Personally, where I live, I wouldn't mind seeing the gov't reeled in a bit. That way that can't force my neighbor (who is happy as a clam w/out broadband) to subsidize my broadband. If my broadband provider starts to suck, I'd like the option of not subsidizing someone else's broadband. I don't see any way to do this latter part if it's run by a gov't.

    For a group of people strongly opposed to monopolies (e.g. micorosft), I don't really understand why you'd prefer to have some other monopoly (e.g. the local gov't) running your lives.

    Is there something obvious that I'm missing?
  • by Colonel Panic (15235) on Tuesday February 22, 2005 @11:30AM (#11744674)
    What if back in the 1920's laws were passed to ensure that public electrical projects couldn't be setup to compete with private industry?

    We wouldn't have had the TVA, BPA and Rural electrification. Many rural areas would probably still be without electricity.

    Interestingly enough, the Bush admin wants to get rid of the BPA (Bonneville Power Admin) that runs the dams in the Northwest. Doing so will amount to a 30% rate increase for electric customers in the Northwest. So much for the free market...
  • Larry says... (Score:3, Informative)

    by tooloftheoligarchy (557158) on Tuesday February 22, 2005 @11:31AM (#11744685)

    1.) This legislation is despicable.

    2.) Don't take my word for it. Listen to Prof. Lessig's first podcast [lessig.org] for a thoroughly considered explanation of why this is not in our best interest.

  • by Gallenod (84385) on Tuesday February 22, 2005 @11:33AM (#11744712)
    Current initiatives for municipal broadband have a lot in common with previous attempts to set up municipal cable systems, not the least of which is that the same companies (Cox, Viacom, Adelphia, etc.) are involved.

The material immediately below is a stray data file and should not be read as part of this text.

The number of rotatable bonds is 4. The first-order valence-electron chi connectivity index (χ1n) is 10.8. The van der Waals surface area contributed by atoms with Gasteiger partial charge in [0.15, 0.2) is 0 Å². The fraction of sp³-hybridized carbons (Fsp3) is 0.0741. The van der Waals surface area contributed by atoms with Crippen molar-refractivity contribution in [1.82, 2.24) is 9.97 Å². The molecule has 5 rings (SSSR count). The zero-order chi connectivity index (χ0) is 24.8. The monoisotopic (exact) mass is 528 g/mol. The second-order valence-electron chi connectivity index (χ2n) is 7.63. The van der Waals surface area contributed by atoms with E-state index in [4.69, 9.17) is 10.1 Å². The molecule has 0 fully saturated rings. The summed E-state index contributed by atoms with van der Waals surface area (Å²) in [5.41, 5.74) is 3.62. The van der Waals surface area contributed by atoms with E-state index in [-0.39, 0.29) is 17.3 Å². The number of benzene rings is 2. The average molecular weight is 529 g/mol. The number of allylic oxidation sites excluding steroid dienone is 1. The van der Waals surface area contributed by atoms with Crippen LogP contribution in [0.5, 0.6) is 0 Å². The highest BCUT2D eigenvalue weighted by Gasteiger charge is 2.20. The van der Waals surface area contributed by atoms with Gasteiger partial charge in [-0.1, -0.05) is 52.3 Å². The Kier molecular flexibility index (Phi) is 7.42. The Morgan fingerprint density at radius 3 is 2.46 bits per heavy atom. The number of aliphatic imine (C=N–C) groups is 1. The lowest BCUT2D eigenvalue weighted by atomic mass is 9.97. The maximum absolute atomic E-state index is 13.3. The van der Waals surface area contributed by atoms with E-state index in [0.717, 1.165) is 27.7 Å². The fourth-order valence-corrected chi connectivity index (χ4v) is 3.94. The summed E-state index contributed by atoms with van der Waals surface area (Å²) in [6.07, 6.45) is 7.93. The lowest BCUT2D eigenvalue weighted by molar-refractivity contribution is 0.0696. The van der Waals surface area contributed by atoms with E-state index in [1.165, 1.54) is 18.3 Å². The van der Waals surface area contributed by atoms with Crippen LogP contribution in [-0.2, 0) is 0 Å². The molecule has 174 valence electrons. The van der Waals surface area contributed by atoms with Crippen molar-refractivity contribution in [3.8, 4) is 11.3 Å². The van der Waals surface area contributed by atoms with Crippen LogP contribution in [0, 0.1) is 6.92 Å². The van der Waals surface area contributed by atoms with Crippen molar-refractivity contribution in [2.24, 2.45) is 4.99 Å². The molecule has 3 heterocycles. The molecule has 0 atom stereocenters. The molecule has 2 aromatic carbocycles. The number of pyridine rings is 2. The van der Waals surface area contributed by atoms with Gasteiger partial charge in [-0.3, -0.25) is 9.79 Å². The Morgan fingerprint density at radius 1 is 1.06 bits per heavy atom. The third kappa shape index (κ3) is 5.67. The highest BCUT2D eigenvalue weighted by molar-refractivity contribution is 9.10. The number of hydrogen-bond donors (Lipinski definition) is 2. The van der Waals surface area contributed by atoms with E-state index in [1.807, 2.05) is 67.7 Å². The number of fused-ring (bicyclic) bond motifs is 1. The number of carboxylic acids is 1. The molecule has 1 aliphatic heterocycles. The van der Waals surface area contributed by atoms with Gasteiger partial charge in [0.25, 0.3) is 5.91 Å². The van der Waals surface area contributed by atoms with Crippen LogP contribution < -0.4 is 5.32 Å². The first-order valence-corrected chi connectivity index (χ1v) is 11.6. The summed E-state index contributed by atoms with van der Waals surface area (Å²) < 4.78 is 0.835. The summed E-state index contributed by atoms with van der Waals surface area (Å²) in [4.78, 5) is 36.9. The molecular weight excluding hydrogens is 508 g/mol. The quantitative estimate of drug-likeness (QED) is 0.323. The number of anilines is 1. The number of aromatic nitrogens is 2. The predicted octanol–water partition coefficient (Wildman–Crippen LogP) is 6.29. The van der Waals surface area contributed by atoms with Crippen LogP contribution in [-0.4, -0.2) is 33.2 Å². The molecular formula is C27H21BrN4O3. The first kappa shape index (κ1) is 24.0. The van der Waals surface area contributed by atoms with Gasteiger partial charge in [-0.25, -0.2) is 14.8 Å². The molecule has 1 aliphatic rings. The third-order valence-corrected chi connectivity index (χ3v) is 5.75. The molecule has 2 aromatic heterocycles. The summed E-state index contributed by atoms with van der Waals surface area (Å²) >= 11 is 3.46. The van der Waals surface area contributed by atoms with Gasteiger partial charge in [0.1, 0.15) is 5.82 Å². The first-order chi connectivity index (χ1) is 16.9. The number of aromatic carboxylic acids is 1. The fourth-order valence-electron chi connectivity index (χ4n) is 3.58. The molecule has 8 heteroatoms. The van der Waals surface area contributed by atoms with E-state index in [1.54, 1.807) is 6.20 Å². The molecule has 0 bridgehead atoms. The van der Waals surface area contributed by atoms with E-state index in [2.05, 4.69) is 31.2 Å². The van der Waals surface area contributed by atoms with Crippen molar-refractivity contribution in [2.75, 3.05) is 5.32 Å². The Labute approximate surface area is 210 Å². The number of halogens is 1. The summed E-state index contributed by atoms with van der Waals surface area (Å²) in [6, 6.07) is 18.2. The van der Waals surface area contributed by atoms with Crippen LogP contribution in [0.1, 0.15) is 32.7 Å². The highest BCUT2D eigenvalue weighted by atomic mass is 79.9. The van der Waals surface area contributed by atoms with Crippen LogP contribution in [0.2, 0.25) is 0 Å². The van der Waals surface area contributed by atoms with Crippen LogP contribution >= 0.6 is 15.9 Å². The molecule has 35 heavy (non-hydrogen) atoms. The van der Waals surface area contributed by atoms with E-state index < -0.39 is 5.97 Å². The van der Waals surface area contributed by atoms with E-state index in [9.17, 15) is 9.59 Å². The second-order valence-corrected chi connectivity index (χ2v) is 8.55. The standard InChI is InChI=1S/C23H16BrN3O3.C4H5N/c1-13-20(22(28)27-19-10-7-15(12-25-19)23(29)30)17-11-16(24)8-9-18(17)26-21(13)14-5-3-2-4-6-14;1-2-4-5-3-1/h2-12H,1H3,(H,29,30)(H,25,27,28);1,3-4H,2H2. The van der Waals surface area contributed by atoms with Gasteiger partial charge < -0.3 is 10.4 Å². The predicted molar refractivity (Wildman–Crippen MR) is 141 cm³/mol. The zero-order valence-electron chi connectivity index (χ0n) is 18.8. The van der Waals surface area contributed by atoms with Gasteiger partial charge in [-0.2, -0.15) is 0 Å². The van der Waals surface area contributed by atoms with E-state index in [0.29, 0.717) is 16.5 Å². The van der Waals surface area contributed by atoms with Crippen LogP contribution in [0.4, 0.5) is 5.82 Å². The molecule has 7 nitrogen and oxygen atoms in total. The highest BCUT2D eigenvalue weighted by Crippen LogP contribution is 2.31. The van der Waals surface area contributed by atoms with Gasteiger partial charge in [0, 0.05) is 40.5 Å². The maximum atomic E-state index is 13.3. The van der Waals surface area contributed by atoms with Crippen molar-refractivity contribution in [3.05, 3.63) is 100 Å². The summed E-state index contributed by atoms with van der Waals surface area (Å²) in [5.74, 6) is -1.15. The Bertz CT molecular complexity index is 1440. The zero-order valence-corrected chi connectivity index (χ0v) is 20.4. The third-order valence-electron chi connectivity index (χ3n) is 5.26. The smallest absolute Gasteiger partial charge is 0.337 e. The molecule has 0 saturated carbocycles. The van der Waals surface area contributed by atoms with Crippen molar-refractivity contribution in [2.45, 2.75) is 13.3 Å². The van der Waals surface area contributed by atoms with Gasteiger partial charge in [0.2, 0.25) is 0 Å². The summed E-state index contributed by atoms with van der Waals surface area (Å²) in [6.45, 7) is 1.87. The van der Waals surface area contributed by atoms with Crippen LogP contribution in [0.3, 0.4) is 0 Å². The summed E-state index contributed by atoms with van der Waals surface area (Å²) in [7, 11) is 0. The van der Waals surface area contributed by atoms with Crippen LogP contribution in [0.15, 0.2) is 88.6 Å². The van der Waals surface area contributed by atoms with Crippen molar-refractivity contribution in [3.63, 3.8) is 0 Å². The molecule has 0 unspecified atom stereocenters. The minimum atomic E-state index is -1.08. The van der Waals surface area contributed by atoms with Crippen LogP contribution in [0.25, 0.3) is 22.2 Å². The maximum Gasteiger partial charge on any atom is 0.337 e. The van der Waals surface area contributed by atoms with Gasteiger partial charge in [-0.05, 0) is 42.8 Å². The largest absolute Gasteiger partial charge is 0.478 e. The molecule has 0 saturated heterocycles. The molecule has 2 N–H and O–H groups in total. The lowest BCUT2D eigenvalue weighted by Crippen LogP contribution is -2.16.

Municipal cable TV proposals aren't completely dead, they've just gone out of style. However, The city of Burlington, Vermont, is petitioning the state public service board (http://www.timesargus.com/apps/pbcs.dll/article?A ID=/20050214/NEWS/502140334/1003/NEWS02) for permission to set up its own cable television service. The difference between this and the broadband proposals is that Adelphia is claiming that establishing a municipal cable network would be "overbuild," while with the broadband they're claiming that allowing a municipality to set up a broadband network would then prevent commercial companies from entering the market.

    What do they want? If it's open markets, they should be willing to compete with municipal projects on a level playing field (i.e. one where the city can't subsidise their system through tax revenues).

    If they champion "first-to-post" efficiency, then whoever builds the network first should be able to reap the benefits. Given government's alleged inefficiencies, that may mean that even if a city builds a cable or wireless network, they'd eventually have to sell it to a commercial provider if it becomes a liability to the city.